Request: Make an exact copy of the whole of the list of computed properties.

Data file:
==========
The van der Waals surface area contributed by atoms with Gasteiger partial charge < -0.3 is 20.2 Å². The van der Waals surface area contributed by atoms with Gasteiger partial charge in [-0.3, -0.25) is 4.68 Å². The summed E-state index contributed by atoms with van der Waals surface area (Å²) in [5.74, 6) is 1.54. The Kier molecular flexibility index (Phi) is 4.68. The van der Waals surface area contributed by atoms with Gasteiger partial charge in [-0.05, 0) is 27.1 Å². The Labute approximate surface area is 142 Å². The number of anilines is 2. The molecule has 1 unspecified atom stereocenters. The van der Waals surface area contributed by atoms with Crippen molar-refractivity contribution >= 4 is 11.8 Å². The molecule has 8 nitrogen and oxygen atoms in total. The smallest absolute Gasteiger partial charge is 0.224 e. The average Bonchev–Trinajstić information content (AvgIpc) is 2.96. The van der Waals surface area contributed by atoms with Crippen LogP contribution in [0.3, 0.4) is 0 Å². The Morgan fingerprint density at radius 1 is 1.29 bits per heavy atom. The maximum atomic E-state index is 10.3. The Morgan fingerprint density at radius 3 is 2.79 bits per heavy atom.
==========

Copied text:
The van der Waals surface area contributed by atoms with Gasteiger partial charge < -0.3 is 20.2 Å². The van der Waals surface area contributed by atoms with Gasteiger partial charge in [-0.3, -0.25) is 4.68 Å². The summed E-state index contributed by atoms with van der Waals surface area (Å²) in [5.74, 6) is 1.54. The Kier molecular flexibility index (Phi) is 4.68. The van der Waals surface area contributed by atoms with Gasteiger partial charge in [-0.05, 0) is 27.1 Å². The Labute approximate surface area is 142 Å². The number of anilines is 2. The molecule has 1 unspecified atom stereocenters. The van der Waals surface area contributed by atoms with Crippen molar-refractivity contribution >= 4 is 11.8 Å². The molecule has 8 nitrogen and oxygen atoms in total. The smallest absolute Gasteiger partial charge is 0.224 e. The average Bonchev–Trinajstić information content (AvgIpc) is 2.96. The van der Waals surface area contributed by atoms with Crippen LogP contribution in [0.3, 0.4) is 0 Å². The Morgan fingerprint density at radius 1 is 1.29 bits per heavy atom. The maximum atomic E-state index is 10.3. The Morgan fingerprint density at radius 3 is 2.79 bits per heavy atom.